Home | Tell a friend | Discussion Forum | Text Size | Contact Us | Search | Member Area
Effective Networking
Audience Handouts
 Public Speaking
Controlling Nerves
Audio Recording
Email Systems
Video Recording
 Client Communications
Client Satisfaction
Identifying Needs
Packaging Your Offer
Profiling & Segmentation
 CRM Systems
Review of Systems
 Event Management
Post Event Activity
Venue Management
 Public Relations
Local Media
Press Releases
 Successful Speaking Secrets
Free Support Material
 IKC Download Library
Performance IKC's
Product IKC's
Marketing IKC's
Operations IKC's
 About this Site
Who should join
Benefits to members
Privacy policy
Tell a friend
Terms of use
Contact Us

How to create a sample invoice


It may be a long time since most people changed over from legacy systems, but many of us are still not confident enough to make a complete transition when it comes to basic business systems. Perhaps one of the most vital parts of running your own business is creating customer invoices. If we are unable to produce these in a professional way that reflects the quality of our services, it can create a major problem.

This short article will demonstrate what the key factors are to consider when producing an invoice, and how to turn this knowledge into a professional looking document.

There are 10 things that you must include when creating your invoice template:



If you have a company logo, make it a prominent part of your invoices so that your clients can quickly and easily recognise who it is from.

2.Contact details

It may sound obvious, but it is vital that your postal address is clearly displayed so that your payments can reach you. It is also advisable to provide a contact telephone number and/or email address. The more ways there are for clients to contact you easily, the more likely it is that you will get paid on time.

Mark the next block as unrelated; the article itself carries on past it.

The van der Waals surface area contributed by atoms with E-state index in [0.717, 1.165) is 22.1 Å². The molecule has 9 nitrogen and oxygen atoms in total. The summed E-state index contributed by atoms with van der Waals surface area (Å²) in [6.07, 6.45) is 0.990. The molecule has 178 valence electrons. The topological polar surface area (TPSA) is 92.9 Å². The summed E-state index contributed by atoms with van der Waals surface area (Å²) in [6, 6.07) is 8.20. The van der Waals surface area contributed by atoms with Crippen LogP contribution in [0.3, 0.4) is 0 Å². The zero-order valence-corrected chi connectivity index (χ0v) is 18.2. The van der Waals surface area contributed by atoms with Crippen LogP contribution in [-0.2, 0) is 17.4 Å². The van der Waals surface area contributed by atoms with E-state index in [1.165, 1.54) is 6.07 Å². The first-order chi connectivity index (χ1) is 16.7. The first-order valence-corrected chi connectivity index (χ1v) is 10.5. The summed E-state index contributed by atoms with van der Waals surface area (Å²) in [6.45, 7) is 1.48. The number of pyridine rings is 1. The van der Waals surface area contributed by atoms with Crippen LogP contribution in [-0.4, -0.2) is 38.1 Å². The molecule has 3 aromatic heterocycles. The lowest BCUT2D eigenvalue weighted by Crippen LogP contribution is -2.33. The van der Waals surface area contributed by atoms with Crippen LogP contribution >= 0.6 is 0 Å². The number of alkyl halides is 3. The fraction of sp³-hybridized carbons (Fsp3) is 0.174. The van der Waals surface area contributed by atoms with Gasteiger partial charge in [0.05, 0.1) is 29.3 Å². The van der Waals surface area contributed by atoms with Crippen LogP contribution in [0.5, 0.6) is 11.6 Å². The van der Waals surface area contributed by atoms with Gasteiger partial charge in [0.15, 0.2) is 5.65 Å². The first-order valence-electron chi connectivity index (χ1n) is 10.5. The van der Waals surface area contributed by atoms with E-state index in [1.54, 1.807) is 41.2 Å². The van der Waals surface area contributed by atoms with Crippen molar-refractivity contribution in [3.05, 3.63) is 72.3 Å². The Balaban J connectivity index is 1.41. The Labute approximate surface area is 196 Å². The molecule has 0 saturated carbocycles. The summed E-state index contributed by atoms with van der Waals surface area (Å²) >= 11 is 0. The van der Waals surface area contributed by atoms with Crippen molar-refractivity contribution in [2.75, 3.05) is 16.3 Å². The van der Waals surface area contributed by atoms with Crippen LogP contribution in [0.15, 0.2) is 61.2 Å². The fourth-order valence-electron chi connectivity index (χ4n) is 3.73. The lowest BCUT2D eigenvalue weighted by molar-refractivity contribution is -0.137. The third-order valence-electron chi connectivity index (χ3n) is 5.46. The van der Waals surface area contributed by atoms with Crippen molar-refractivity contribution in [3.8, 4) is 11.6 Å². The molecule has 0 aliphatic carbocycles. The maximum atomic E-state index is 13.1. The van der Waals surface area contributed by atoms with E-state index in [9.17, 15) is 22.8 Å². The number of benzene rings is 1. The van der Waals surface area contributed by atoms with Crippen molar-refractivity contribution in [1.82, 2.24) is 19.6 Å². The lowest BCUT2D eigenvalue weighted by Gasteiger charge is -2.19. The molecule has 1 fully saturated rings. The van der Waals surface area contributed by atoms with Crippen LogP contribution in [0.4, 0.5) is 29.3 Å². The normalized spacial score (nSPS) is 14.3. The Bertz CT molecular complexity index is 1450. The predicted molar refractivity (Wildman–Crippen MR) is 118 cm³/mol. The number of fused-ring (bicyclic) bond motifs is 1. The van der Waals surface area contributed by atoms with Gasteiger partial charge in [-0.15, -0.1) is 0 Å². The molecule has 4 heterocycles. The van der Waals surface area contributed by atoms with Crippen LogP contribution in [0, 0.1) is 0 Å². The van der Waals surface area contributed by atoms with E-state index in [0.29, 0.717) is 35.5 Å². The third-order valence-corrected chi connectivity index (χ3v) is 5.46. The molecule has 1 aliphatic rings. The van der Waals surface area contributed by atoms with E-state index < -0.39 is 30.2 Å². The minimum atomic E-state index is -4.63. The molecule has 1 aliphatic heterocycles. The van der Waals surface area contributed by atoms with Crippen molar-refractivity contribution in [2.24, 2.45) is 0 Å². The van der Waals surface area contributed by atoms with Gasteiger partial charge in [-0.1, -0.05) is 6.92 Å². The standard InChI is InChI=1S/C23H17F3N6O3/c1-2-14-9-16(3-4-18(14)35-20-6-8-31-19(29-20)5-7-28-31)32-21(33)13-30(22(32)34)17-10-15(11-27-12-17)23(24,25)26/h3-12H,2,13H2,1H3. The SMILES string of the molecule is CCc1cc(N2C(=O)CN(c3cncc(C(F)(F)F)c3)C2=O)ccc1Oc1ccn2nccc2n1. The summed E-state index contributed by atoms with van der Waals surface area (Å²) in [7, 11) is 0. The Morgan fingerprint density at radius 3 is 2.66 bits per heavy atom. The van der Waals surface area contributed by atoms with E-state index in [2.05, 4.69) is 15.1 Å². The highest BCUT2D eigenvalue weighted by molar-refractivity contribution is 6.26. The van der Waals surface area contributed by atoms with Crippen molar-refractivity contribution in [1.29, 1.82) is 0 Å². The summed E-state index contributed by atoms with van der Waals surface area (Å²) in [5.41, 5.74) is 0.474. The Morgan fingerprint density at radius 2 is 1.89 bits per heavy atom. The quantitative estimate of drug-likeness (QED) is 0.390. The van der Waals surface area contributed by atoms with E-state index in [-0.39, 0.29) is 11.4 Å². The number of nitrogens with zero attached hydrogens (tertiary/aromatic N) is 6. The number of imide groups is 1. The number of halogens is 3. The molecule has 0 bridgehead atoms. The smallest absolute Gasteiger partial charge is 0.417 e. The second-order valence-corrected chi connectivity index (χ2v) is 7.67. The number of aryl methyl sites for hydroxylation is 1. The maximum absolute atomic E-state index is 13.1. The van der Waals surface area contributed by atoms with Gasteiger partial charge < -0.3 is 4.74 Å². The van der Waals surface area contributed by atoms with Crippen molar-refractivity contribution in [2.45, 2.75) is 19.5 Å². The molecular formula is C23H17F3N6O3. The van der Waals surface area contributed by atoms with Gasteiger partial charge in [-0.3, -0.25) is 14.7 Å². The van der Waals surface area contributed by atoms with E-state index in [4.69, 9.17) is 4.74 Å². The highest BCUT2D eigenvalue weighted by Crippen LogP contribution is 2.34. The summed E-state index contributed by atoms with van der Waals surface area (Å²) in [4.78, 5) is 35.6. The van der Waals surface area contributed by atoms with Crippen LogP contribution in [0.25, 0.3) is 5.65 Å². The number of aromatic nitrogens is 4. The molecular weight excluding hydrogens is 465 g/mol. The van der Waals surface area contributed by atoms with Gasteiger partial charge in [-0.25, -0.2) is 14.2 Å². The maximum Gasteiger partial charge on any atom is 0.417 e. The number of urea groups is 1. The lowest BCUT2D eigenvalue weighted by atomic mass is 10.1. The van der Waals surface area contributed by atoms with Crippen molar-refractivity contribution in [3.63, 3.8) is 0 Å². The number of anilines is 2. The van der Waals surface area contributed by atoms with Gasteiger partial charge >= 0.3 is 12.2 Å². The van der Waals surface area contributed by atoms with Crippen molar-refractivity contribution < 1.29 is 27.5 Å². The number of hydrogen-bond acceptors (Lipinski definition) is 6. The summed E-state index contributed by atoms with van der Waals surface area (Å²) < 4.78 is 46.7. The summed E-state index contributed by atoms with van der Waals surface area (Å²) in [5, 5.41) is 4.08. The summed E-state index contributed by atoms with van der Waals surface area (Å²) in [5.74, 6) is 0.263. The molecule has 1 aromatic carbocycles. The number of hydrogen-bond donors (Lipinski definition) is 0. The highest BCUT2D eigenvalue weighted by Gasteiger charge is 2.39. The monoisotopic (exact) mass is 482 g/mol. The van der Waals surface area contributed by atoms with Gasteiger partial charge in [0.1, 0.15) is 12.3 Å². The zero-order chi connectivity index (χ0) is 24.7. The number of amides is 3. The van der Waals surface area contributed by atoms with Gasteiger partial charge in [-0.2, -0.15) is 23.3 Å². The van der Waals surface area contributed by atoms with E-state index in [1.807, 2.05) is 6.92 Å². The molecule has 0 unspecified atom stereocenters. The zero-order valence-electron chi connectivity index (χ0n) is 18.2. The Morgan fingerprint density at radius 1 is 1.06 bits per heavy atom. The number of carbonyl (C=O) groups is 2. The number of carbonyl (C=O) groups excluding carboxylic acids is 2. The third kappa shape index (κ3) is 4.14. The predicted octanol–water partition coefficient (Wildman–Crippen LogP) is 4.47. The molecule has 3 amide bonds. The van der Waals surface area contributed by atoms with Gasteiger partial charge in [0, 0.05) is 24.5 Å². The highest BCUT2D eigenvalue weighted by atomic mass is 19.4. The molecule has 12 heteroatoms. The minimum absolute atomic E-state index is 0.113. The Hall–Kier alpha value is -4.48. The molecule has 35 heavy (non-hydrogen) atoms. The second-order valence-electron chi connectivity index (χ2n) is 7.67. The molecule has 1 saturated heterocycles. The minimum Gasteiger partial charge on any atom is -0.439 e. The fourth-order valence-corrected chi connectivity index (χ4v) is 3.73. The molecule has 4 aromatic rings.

Always date your invoices accurately at the top.

4.Invoice number

If you don't already use invoice numbers, it is advisable to start doing so as your business grows. This will make cross-referencing and accounting much easier.

5.Description of work

Provide a brief description of what the invoice is for. For example, if it is for a specific speaking event, provide the name, place and date of the event here.


If there is more than one cost associated with the invoice, provide a breakdown of the costs and a sub total, VAT (if relevant) and Grand Total at the bottom.

7.Payment methods

How you would like to receive payments. If you want your clients to be able to pay you by cheque, make sure you add who to make the cheque payable to. If you are also able to receive payments via BACS, make it easy for people to locate your bank details by including your sort-code and account number to the bottom of every invoice.

8.VAT details (EU Sales Tax)

If you are based in the European Union and are registered for the EU 'sales tax', known as VAT in the UK (and UID in Germany, for example), make sure that your invoices clearly show your VAT calculations and your VAT registration number

9.Company details

Registered companies MUST display their registration numbers on all invoices.

10.Remittance advice

Clearly display the terms and conditions of payment. For example, if you require payment on receipt, include this term so that it is clearly visable at the bottom of the invoice.

Once you have considered all of the above you are ready to make your template. There are hundreds of template options available from the Microsoft website, which is the simplest and quickest way to create your invoice. Click this link to take you to the Microsoft Template library for Invoices

From here you can choose the template that is most suitable to your needs and customise it however you like. The example we have provided has been customised to account for the above factors, but you may find that other templates contain more options that are relevant to your business. Simply type in your own company details, replace the logo and change any of the column headers if you would prefer different wording.

Access the Downloads associated with this article by clicking on the icon below.


Printer-Friendly Format